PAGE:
Orthodox Jew Disinherits His Family for Failure to Observe Religious Laws

Leaves $30,000 to Newark and New York Charities; Died in Palestine (Jewish Daily Bulletin)

A Jewish family tragedy, bearing on the ancient conflict between fathers and sons, came to light here when Herman Distler, attorney, filed for probate in the Surrogate’s office the will of the late Morris Plaplinger, Newark tailor, who died in Palestine on October 18.

His estate, valued at about $30,000, he willed to various Jewish charities in Newark and New York. The residue was left to the town in Palestine in which he died. His wife, Emma, was left $1, and $1 each was left to his daughters, Mrs. Augusta Silverman Sills of Boston and Mrs. Fredericka K. Kay of San Francisco and a son. Milton Plant. To another son and daughter, Eugene Plaut and Miss Selma Plaplinger, he left $1.50 each.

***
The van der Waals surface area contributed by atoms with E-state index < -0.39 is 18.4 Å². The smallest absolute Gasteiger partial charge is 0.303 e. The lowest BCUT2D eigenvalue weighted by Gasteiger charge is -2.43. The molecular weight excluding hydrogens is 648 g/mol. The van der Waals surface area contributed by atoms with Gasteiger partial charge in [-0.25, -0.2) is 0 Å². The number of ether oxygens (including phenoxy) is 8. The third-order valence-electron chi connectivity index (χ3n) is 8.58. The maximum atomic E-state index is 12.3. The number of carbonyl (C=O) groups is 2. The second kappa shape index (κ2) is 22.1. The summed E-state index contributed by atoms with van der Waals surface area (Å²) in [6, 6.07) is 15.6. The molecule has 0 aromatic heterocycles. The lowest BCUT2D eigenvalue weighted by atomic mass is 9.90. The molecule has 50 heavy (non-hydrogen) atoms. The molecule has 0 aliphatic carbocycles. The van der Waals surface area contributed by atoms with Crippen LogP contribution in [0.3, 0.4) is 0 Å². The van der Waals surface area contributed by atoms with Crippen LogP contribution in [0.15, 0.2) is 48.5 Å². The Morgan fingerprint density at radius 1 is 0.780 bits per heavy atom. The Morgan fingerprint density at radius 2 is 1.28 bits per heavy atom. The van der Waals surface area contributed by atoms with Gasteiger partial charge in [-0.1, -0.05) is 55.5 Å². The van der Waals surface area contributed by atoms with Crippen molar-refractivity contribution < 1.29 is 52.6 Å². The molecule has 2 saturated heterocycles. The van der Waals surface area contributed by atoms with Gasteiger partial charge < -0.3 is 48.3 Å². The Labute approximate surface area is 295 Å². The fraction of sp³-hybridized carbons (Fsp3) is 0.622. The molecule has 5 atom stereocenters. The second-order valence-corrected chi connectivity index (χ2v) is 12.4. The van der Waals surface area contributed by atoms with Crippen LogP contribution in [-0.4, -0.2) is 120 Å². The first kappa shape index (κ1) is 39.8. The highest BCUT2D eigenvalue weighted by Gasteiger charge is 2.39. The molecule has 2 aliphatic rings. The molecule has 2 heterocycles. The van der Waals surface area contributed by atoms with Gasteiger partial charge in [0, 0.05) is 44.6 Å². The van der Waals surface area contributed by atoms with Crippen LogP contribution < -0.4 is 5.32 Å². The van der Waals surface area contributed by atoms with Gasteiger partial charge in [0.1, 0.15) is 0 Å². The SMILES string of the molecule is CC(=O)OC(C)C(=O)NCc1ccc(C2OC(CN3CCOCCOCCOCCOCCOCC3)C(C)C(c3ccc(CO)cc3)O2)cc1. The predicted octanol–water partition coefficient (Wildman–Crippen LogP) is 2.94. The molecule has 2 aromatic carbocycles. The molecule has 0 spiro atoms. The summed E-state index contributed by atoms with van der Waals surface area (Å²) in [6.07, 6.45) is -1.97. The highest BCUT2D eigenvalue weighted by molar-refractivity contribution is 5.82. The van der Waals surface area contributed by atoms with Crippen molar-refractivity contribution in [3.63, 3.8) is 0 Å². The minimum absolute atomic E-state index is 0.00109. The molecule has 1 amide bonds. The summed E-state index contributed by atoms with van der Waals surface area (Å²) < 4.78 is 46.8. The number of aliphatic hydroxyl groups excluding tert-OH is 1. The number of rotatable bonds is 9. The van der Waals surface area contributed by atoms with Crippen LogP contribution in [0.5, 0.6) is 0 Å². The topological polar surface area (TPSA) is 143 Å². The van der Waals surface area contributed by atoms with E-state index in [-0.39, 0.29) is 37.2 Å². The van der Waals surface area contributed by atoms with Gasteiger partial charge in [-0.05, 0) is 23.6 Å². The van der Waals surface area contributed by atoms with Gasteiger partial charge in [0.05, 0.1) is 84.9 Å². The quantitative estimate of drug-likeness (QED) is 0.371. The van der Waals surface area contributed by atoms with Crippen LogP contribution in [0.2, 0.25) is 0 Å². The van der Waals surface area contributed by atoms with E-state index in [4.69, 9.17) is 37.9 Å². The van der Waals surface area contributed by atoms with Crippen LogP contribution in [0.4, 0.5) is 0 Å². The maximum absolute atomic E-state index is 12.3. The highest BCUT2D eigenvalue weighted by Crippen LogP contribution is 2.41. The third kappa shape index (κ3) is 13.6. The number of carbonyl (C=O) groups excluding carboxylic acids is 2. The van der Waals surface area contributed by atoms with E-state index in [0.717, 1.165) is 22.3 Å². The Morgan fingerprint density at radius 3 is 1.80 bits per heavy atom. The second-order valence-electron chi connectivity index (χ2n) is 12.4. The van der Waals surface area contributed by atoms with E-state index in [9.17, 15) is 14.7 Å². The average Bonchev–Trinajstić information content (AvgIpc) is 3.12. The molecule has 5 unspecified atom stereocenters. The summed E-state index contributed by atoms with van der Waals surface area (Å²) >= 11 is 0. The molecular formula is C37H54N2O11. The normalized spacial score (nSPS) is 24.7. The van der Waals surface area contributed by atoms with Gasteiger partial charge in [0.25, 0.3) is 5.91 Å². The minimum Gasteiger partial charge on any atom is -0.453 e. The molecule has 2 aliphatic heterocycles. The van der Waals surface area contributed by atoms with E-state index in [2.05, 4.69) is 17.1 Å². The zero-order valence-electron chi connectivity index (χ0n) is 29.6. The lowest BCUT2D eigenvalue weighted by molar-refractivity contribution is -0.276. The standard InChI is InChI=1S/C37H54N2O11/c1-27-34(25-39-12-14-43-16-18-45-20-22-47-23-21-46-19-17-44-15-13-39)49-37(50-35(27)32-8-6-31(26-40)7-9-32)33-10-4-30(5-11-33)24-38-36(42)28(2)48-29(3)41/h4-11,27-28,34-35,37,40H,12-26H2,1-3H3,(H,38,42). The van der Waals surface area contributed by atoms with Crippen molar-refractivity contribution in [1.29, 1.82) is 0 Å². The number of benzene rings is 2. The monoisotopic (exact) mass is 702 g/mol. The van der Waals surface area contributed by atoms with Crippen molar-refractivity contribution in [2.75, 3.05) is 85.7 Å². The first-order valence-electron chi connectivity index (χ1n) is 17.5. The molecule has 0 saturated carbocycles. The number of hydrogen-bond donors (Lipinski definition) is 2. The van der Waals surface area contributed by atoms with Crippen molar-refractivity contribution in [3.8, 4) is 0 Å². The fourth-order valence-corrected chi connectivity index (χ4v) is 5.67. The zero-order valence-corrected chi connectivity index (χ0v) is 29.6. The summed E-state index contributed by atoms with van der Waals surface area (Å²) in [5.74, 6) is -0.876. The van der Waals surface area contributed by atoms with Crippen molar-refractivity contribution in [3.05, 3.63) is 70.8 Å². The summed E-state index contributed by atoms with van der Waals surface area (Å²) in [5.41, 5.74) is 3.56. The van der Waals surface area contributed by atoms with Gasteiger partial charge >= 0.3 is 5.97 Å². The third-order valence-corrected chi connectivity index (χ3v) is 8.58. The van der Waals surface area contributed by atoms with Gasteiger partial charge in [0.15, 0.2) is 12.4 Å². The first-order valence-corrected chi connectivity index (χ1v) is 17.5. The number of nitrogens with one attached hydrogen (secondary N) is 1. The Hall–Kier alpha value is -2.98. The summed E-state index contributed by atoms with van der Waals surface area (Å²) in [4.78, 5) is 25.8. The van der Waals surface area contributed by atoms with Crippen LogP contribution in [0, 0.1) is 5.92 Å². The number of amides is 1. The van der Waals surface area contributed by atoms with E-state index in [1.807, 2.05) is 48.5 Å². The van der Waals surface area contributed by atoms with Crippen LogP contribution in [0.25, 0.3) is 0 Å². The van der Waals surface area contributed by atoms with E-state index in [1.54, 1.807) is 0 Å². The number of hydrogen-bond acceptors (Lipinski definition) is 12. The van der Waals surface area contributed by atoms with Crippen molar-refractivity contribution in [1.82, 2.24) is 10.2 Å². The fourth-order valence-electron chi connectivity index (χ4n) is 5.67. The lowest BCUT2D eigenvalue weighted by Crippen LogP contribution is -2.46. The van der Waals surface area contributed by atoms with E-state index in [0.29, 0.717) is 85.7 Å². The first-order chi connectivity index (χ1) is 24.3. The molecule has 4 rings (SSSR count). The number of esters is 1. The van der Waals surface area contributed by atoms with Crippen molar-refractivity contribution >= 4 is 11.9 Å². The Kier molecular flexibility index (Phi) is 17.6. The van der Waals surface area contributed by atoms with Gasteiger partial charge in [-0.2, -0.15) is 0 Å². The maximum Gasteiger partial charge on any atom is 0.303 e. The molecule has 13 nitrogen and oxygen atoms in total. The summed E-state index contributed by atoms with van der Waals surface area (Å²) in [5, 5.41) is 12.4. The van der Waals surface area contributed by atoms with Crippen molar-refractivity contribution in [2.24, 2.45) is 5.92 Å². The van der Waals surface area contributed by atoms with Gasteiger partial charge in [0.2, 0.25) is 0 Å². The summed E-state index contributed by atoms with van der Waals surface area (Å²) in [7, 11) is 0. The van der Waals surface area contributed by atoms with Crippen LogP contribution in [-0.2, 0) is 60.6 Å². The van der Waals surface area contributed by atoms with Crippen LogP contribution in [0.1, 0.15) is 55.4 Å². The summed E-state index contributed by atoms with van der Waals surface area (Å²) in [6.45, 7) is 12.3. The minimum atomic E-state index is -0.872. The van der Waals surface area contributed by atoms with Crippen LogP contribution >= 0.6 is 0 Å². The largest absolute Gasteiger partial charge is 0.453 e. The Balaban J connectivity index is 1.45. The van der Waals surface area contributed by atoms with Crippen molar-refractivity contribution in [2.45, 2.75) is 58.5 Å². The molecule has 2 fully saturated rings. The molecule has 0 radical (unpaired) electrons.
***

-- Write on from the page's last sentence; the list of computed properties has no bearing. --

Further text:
The attorney in explaining the terms of the will traced the cause for disinheriting his family to a conflict based on the failure of the children to adhere to Orthodox Jewish religious laws and customs. Their Americanization, including the change of the family name from Plaplinger to Plaut and Plant by the sons and modern ways followed by the daughters, went too far in the view of the father who came to the United States in 1881 from Russia. The conflict between the father and the sons did not, in this case, include the mother, Emma, who was inclined to side with the children. This inclination of hers resulted in a suit for separate maintenance. She and her unmarried daughter left the home of Plaplinger, who in 1925 sold his tailot shop and left for Palestine alone at the age of 60.

To his brother, William Plaplinger, who retained his affection, he bequeathed $5,000 and to Selma Biebel berg, his niece, he gave $1,000. The remainder he bequeathed to the Jewish Home for the Aged, National Hebrew Consumptive Home, Hebrew Orphan Asylum, American Jewish Association for the Blind, Beth Israel Hospital, Hebrew Free Loan, Home for the Crippled Children, Talmud Torah, Jewish Sisterhood Day Nursery, Congregation Adas Israel, all of Newark, and the New York Guild for the Jewish Blind.

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